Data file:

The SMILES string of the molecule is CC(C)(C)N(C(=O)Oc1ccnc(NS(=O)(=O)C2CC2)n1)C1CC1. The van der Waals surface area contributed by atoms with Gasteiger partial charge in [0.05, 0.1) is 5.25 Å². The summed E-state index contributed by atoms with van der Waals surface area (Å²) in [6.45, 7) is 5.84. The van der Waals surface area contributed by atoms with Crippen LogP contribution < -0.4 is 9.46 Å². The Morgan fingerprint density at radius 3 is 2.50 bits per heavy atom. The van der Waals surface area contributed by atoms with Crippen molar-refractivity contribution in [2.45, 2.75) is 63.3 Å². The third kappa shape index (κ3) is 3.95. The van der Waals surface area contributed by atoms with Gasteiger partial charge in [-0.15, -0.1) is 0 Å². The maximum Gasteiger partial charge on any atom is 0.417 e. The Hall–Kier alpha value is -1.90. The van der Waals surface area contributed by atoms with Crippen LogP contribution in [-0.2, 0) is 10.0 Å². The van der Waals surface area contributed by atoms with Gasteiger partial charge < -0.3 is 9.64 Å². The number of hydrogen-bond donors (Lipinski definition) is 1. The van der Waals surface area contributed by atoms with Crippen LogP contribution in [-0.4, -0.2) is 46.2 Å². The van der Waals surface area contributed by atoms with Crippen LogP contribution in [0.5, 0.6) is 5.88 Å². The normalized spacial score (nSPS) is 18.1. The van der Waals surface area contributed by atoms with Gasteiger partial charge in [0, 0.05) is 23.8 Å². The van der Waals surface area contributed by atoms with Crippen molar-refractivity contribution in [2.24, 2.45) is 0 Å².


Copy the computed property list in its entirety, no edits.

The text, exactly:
The SMILES string of the molecule is CC(C)(C)N(C(=O)Oc1ccnc(NS(=O)(=O)C2CC2)n1)C1CC1. The van der Waals surface area contributed by atoms with Gasteiger partial charge in [0.05, 0.1) is 5.25 Å². The summed E-state index contributed by atoms with van der Waals surface area (Å²) in [6.45, 7) is 5.84. The van der Waals surface area contributed by atoms with Crippen LogP contribution < -0.4 is 9.46 Å². The Morgan fingerprint density at radius 3 is 2.50 bits per heavy atom. The van der Waals surface area contributed by atoms with Crippen molar-refractivity contribution in [2.45, 2.75) is 63.3 Å². The third kappa shape index (κ3) is 3.95. The van der Waals surface area contributed by atoms with Gasteiger partial charge in [-0.15, -0.1) is 0 Å². The maximum Gasteiger partial charge on any atom is 0.417 e. The Hall–Kier alpha value is -1.90. The van der Waals surface area contributed by atoms with Crippen LogP contribution in [-0.2, 0) is 10.0 Å². The van der Waals surface area contributed by atoms with Gasteiger partial charge < -0.3 is 9.64 Å². The number of hydrogen-bond donors (Lipinski definition) is 1. The van der Waals surface area contributed by atoms with Crippen LogP contribution in [-0.4, -0.2) is 46.2 Å². The van der Waals surface area contributed by atoms with Crippen LogP contribution in [0.5, 0.6) is 5.88 Å². The normalized spacial score (nSPS) is 18.1. The van der Waals surface area contributed by atoms with Gasteiger partial charge in [0, 0.05) is 23.8 Å². The van der Waals surface area contributed by atoms with Crippen molar-refractivity contribution in [2.24, 2.45) is 0 Å².